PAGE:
LNG shipbuilding: it’s now or never

The government and GAIL should not let go of this once-in-a-lifetime opportunity to start building LNG ships locally for want of a final push in the last lap of the tendering process


Executives briefed on the tender issued by GAIL for the second time in two years (the first one failed because no one showed up), says there was an attempt by global shipowners to scuttle the bidding process and the Make in India plan by putting conditions that either GAIL or the government may find it difficult to accept. Photo: Pradeep Gaur/Mint
Executives briefed on the tender issued by GAIL for the second time in two years (the first one failed because no one showed up), says there was an attempt by global shipowners to scuttle the bidding process and the Make in India plan by putting conditions that either GAIL or the government may find it difficult to accept. Photo: Pradeep Gaur/Mint

Tough negotiations are under way between GAIL (India) Ltd and two bidding groups that applied to charter nine new liquefied natural gas (LNG) carriers required by the state-run gas processor and distributor for shipping gas from the US.

The intense bargaining is over the three LNG tankers that are to be built in India as part of Prime Minister Narendra Modi’s Make in India programme. The two consortiums comprising mainly Japanese fleet owners with a strong presence in LNG shipping want GAIL or the government to take on potential risks associated with the Indian-built LNG tankers, which would be the first such sophisticated ships built locally. GAIL doesn’t want to assume the risks and is waiting for the government to take a position.

A consortium of Mitsui O.S.K. Lines Ltd (MOL)-Nippon Yusen Kabushiki Kaisha Ltd (NYK Line) and Mitsui and Co. Ltd and another group comprising Mitsubishi Corp.-Kawasaki Kisen Kaisha Ltd (K Line)-GasLog Ltd and Foresight Ltd are eyeing the long-term deal because of its sheer size—worth around $7 billion. Such long-term shipping contracts translate into huge cost savings for GAIL and for the end-use consumers of LNG, a clean source of fuel which India is seeking to rely on to cut carbon emissions.

Executives briefed on the tender issued by GAIL for the second time in two years (the first one failed because no one showed up), says there was an attempt by global shipowners to scuttle the bidding process and the Make in India plan by putting conditions that either GAIL or the government may find it difficult to accept.

Conversations with these executives, who declined to be named because they are not authorized to speak to the media, gives an insight into the role played by local representatives (mostly looking after crewing and other ship agency functions and not well versed with ship construction) of bidding groups in influencing their top bosses in the Tokyo headquarters on the perils of building LNG ships in India and to avoid taking perceived risks associated with this.

A GAIL executive summed this up pretty well by saying that the company faced more resistance in pursuing the tender from the local representatives of the bidding groups than from senior executives based in Japan.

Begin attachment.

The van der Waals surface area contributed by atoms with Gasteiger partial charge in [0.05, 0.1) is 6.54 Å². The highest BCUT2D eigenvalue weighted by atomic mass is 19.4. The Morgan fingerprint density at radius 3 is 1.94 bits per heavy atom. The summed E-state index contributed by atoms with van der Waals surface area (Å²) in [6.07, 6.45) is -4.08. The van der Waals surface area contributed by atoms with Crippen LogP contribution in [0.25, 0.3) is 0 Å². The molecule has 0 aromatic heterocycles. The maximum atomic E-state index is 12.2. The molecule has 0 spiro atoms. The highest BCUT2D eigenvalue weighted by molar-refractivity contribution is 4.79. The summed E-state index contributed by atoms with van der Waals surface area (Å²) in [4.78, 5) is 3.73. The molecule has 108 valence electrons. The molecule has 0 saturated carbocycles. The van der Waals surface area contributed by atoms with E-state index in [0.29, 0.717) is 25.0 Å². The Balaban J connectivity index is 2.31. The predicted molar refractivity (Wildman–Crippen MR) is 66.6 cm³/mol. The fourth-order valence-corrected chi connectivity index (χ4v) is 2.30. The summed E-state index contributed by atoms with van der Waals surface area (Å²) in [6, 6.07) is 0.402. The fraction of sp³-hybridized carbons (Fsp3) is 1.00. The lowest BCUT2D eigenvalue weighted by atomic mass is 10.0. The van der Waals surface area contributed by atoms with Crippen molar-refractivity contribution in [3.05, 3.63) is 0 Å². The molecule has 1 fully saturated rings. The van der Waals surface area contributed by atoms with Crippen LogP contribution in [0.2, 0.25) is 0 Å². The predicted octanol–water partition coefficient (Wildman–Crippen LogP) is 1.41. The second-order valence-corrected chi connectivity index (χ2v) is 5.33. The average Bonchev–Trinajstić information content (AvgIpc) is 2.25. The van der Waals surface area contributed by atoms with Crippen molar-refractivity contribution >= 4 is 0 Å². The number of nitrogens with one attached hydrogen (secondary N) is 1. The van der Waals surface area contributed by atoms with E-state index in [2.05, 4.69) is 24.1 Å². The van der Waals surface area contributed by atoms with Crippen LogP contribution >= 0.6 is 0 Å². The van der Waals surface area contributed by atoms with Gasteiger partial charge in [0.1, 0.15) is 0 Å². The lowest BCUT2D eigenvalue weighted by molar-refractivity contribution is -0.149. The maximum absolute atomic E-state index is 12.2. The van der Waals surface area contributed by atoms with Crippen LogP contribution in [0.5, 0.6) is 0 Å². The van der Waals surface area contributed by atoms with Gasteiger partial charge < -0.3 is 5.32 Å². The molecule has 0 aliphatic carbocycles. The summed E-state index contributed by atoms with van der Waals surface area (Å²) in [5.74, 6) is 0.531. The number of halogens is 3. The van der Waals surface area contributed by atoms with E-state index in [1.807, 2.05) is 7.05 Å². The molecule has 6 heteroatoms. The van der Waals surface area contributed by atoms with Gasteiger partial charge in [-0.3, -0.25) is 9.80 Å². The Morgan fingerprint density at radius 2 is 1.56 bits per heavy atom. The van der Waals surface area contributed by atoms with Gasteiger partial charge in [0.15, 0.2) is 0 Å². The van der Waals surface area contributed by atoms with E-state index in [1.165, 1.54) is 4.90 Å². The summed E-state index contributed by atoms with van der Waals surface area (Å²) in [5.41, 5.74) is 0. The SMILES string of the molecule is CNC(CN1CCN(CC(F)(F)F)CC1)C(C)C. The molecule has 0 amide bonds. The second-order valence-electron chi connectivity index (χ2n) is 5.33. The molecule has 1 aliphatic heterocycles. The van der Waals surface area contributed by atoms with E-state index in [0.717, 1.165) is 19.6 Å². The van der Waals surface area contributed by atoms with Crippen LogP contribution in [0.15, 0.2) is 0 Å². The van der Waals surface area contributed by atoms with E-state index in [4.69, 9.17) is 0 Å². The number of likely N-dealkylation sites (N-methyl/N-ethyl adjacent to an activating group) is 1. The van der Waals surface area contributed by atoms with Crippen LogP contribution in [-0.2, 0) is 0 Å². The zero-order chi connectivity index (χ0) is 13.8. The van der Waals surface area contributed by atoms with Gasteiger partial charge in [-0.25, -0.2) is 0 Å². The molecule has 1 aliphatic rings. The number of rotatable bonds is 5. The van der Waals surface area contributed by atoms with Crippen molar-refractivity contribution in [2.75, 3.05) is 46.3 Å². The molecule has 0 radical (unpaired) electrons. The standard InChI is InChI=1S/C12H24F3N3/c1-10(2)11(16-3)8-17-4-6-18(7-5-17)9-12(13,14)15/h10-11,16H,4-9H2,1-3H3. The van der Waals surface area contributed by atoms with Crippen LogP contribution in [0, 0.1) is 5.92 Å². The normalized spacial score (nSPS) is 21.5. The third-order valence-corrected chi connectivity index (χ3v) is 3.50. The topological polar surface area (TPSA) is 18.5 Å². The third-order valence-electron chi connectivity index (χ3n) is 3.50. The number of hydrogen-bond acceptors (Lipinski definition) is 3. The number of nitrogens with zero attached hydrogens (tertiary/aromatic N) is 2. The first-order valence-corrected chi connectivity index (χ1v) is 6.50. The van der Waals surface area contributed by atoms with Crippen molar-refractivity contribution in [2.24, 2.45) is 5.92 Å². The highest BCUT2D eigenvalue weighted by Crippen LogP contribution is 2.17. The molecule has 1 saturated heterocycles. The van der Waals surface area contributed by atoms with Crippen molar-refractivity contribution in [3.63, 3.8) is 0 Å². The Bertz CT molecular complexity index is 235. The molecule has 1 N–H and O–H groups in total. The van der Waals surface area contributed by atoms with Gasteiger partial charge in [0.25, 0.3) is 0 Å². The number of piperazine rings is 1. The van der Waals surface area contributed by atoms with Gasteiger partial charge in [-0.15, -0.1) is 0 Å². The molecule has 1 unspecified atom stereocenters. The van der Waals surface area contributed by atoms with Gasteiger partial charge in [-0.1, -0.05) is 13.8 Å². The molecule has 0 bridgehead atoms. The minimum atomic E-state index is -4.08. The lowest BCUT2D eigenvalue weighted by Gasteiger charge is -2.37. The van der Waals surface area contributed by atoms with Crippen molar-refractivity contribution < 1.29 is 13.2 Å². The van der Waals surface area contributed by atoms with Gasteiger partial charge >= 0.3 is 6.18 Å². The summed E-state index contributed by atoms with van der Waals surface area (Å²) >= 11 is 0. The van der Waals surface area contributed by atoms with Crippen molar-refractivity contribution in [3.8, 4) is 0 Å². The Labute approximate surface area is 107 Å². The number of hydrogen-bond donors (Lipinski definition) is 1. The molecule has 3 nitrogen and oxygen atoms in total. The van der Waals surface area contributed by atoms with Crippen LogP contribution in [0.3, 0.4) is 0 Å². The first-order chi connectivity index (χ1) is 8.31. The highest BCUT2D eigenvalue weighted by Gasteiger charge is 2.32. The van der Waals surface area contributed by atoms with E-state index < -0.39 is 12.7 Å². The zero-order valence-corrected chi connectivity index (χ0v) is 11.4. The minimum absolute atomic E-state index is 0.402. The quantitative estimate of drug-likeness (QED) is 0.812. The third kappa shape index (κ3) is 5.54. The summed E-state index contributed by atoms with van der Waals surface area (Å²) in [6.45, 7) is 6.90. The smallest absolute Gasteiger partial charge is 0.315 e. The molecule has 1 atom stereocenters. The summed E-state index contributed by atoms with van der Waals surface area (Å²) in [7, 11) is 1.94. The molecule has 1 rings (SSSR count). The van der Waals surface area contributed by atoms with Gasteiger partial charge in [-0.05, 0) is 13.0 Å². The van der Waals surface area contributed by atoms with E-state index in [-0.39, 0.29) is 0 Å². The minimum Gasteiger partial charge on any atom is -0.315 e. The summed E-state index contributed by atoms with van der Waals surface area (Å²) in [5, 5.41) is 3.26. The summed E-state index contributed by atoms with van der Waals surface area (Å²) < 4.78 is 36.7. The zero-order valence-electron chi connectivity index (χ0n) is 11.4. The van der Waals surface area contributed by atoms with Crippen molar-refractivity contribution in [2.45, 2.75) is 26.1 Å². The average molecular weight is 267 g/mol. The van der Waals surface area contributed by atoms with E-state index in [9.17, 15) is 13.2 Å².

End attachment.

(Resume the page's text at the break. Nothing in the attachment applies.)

To illustrate the point, a local representative with one of the bidding groups voiced concern during a meeting on the possible de-hiring of Indian-built LNG ships by GAIL, citing the example of Oil and Natural Gas Corp. Ltd, which a few months ago prematurely cancelled contracts on ships taken on a long-term basis to support its oil exploration activities after daily rentals crashed due to a plunge in crude prices. However, those were small and old vessels which cannot be compared with the sheer scale of the Make in India project, intended to promote local manufacturing.

Initially, even GAIL was not willing to get three of the nine LNG ships built in India, but had to change course following a directive from the ministry of petroleum and natural gas.

Similarly, fleet owners were extremely reluctant to build these tankers in India due to concerns over construction time line, quality issues and risks associated with running such ships. Again, they had to relent after the government clearly indicated that it was going to use its LNG buying clout to get local yards to enter the highly lucrative LNG shipbuilding business.

The LNG cargo purchasing power has been used by other nations such as South Korea and China to promote and augment their local shipping fleet or to build ships locally.

Much has happened since the plan was unveiled. India’s state-owned Cochin Shipyard Ltd has managed to get a technology tie-up with South Korea’s Samsung Heavy Industries Co. Ltd to build the LNG carriers. It has also secured a licence from French firm GTT to use its patented Mark-III LNG containment systems.

It is imperative for both the government/GAIL and the bidders to meet half way to make this a reality. There should be give and takes in such an exercise; that’s how plans such as Make in India can work.

It would be childish on the part of global fleet owners to assume that Indian-built LNG ships may lack quality and run into operational problems, resulting in financial implications for them.

After all, even the Japanese and the South Koreans, who are reputed LNG shipbuilders in the world today, got started at some point. There is always a first time.

Having said that, the government and GAIL should not let go of this once-in-a-lifetime opportunity to start building LNG ships locally for want of a final push in the last lap of the tendering process.

There are many upsides to this, one among them being the huge employment it can generate, which is also a political plank of the government.

The government needs to guard against those trying to derail the process. The stakes are high for India. It is now or never.

P. Manoj looks at trends in the shipping industry.

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